A Framework for Model-Driven Scientific Workflow Engineering
- Zugl., Kiel, Univ., Diss. 2013
|Seitenbereich||xxii, 298 S.
So-called scientific workflows are one important means in the context of data-intensive science for reliable and efficient scientific data processing in distributed computing infrastructures such as Grids. Scientific Workflow Management Systems (SWfMS) help scientists model and run scientific workflows, whereas a domain-specific layer for workflow modeling by a scientist and a technical layer for automated workflow execution can be distinguished.
Initially, many SWfMS were developed from scratch using custom workflow technologies languages without application of already existing and established business workflow technologies. Among the reasons were different life cycles for scientific and business workflows as well as incompatible interfaces and communication protocols of the respective execution infrastructures.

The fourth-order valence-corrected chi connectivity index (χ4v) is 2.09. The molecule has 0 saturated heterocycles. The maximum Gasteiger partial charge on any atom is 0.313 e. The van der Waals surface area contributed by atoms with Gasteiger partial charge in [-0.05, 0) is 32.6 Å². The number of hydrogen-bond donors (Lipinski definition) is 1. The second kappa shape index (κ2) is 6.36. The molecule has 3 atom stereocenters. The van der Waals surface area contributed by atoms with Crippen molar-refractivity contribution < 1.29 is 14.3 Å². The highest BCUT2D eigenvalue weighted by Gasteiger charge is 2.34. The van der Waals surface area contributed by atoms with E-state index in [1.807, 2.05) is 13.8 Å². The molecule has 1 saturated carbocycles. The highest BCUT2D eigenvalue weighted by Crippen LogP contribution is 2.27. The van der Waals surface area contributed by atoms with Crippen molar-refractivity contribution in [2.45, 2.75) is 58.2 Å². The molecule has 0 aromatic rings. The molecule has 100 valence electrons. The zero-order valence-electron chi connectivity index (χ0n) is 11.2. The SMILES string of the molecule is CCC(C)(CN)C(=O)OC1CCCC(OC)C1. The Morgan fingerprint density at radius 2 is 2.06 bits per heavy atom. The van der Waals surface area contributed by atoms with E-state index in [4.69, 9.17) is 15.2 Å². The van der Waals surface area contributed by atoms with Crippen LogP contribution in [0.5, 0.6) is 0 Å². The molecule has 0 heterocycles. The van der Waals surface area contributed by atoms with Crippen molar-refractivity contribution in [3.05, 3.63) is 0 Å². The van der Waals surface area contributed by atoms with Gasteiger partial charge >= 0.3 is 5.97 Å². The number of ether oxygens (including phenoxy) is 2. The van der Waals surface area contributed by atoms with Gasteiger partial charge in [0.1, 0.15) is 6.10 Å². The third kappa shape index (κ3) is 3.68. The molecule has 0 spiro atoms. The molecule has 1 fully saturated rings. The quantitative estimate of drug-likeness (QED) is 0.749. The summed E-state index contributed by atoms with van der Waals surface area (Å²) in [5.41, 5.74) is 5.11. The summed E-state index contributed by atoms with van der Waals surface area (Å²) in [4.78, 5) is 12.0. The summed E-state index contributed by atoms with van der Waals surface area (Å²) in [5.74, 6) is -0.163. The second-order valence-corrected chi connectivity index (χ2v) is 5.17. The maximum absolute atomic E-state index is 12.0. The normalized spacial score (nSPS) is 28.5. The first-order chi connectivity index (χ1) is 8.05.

Meanwhile, several business IT infrastructures have evolved to serviceoriented architectures (SOAs), for which many Web service standards and technologies have been developed. The Web Services Business Process Execution Language (BPEL), for example, is a well-accepted standard for the implementation and execution of business workflows in SOAs. The SOA architecture pattern has been adopted in scientific IT infrastructures by so-called Service Grids based on existing standards and technologies. Due to this development, BPEL is also suitable for the execution of scientific workflows at the technical layer, which has been elaborated on in many publications and projects. However, BPEL is a workflow language for IT experts and is originally not suited for scientific workflow modeling by a scientist at the domain-specific layer. A domain-specific abstraction of BPEL is therefore required that can be specifically tailored for scientific workflow modeling as well as a corresponding mapping to the technical layer. These challenges of the domain-specific abstraction and the mapping are addressed in this thesis with the help of the Business Process Model and Notation (BPMN) standard and technologies from Model-Driven Software Development (MDSD). Therefore, the MoDFlow approach for Model-Driven Scientific WorkFlow Engineering is presented to map domain-specific scientific workflow models via a BPMN-based intermediate layer to an executable workflow model. The intermediate layer is specified by MoDFlow.BPMN, which is a BPMN metamodel subset with custom extensions for the scientific domain. MoDFlow.BPMN2BPEL defines three consecutive transformation steps to map MoDFlow.BPMN to BPEL for workflow execution. Furthermore, different methods to utilize and extend MoDFlow.BPMN and MoDFlow.BPMN2BPEL are described in the MoDFlow approach, in which the definition of so-called domain-specific languages (DSLs) for the modeling of scientific workflows at the domain-specific layer is focused. The MoDFlow framework is an implementation of the MoDFlow approach, which is based on the Eclipse Modeling Framework (EMF). The MoDFlow framework is evaluated in three application scenarios, in which different utilization and extension mechanisms are examined. The first two application scenarios investigate the technical feasibility of the approach and support scientific workflows with parameter sweeps that are executed on a Grid infrastructure. The third application scenario has been conducted in collaboration with the PubFlow project, which aims to create an infrastructure to model and execute data publication workflows. Based on the Xtext framework, a textual DSL and a corresponding language infrastructure is defined for this purpose that supports developers in creating data publication workflows. This scenario aims to illustrate the practicability of the MoDFlow framework. PubFlow currently plans to implement an additional graphical DSL based on the BPMN notation and a corresponding workflow editor for scientists.